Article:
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sandy. >> thank you. thank you, and i -- i think we have to become a leader in this, because -- the -- the country that has the best computers the best scientists will be the country that ends up being ladder in this world. >> i think you make a really important point because i know the president has or a marked a billion dollars for a.i. first president to put it in the budget i get that but china is spending much more so compare where we are on a.i. to where china is china is using it in different ways, like, for example, tracking their citizens. um -- facial recognition debatable. >> what do you want to get to quantum computing first. >> right. >> i suggest it needs thooeb the yu stated for a lot of reasons. >> you want a democracy to be getting it you -- the leading super important i of the world being a communist country the conversation we are having, today. >> we have to improve our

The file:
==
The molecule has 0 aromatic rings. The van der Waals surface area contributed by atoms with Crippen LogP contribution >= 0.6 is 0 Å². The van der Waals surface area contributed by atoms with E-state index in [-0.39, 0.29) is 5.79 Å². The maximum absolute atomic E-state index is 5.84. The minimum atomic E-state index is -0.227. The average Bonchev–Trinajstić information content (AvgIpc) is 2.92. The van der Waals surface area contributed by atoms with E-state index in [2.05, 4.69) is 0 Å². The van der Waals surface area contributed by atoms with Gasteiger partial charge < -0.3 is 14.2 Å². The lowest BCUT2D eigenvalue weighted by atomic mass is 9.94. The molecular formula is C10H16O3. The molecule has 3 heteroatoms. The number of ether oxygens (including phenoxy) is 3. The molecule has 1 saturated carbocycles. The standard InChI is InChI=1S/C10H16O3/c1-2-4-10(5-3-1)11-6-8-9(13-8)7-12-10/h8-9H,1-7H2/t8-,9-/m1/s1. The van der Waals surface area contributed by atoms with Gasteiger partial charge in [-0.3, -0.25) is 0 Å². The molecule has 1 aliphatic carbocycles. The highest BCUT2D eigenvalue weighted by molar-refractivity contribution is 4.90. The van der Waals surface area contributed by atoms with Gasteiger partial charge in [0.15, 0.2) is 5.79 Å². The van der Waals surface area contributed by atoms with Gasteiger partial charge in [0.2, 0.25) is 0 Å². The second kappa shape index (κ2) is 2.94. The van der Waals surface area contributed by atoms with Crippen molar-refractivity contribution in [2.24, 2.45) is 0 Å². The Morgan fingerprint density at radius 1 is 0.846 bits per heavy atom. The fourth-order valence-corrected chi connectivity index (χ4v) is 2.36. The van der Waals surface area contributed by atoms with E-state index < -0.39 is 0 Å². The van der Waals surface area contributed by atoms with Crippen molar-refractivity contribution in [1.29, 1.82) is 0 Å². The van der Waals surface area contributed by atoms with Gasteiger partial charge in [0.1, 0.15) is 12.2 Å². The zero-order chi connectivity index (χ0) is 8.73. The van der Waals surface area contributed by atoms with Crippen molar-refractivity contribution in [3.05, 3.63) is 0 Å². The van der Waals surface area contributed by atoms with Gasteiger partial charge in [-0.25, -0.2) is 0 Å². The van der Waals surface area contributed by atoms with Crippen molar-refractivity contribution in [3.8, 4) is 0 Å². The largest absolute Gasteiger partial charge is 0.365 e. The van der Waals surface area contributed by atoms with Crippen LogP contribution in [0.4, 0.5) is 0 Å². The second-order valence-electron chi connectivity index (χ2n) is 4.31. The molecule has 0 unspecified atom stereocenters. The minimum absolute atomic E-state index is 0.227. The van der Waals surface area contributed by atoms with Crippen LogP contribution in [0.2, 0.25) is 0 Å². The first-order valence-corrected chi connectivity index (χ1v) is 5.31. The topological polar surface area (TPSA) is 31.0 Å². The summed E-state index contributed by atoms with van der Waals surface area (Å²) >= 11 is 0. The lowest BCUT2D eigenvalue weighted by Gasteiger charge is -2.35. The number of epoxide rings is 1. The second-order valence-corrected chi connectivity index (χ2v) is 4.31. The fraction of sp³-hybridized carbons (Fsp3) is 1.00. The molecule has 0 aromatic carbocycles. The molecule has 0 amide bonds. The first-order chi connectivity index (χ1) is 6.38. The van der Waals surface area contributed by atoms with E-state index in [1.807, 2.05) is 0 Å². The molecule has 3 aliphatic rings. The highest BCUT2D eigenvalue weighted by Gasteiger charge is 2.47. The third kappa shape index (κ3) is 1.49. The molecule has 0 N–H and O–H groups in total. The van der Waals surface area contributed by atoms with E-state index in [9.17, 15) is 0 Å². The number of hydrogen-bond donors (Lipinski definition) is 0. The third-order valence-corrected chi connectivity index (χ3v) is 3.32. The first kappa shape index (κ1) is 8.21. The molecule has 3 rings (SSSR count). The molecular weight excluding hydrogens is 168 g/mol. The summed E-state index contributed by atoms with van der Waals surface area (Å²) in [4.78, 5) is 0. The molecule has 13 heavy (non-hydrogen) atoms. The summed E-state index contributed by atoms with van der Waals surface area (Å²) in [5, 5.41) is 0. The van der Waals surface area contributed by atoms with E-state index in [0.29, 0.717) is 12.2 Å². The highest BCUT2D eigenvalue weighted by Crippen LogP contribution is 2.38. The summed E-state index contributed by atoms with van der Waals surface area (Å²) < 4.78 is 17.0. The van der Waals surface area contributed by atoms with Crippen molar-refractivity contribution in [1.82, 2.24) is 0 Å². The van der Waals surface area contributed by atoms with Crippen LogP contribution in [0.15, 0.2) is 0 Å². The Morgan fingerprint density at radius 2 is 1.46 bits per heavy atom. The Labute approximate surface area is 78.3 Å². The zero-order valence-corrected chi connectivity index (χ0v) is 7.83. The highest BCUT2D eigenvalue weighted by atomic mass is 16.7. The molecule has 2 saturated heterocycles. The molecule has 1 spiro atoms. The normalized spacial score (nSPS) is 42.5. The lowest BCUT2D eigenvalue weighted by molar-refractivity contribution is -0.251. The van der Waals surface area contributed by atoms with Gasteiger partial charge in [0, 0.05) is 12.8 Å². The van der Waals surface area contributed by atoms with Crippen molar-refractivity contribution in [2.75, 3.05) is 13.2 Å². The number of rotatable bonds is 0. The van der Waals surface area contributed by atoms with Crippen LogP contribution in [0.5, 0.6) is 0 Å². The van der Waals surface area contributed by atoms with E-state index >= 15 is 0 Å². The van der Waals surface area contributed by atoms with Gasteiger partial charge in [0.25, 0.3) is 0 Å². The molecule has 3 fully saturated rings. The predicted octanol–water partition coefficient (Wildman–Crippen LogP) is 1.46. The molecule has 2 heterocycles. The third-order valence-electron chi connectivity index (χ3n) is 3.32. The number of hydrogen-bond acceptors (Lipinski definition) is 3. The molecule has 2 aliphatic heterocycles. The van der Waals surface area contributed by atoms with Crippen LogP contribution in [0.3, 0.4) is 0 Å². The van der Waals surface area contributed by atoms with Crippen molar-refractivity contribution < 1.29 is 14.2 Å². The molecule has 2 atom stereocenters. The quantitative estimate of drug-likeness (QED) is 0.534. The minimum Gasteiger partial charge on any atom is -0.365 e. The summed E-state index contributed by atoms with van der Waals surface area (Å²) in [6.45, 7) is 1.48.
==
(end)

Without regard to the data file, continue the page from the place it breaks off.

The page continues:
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whole education system to make this work we have got to have everybody a participant, in the economy of the future. and not be taught about economy of the past. >> goes back to education. >> correct. >> and again conventional wisdom has gotten it wrong so many times 2005 told us we found all oil and gas resources in any case a bit of a change. >> in a different moment right now while i have you let me ask you about saudi iran convict european leaders are convening here in, no, at u.n. general assembly secretary your reaction to what took place on saudi oil fields, and -- the u.s. as i guess better equipped today than it has been in a long time. >> well, may be ever. and the key here is that yes, we saw bump up in cost of crude. i think you know west texas intermediate 58 dollars a barrel had this happened a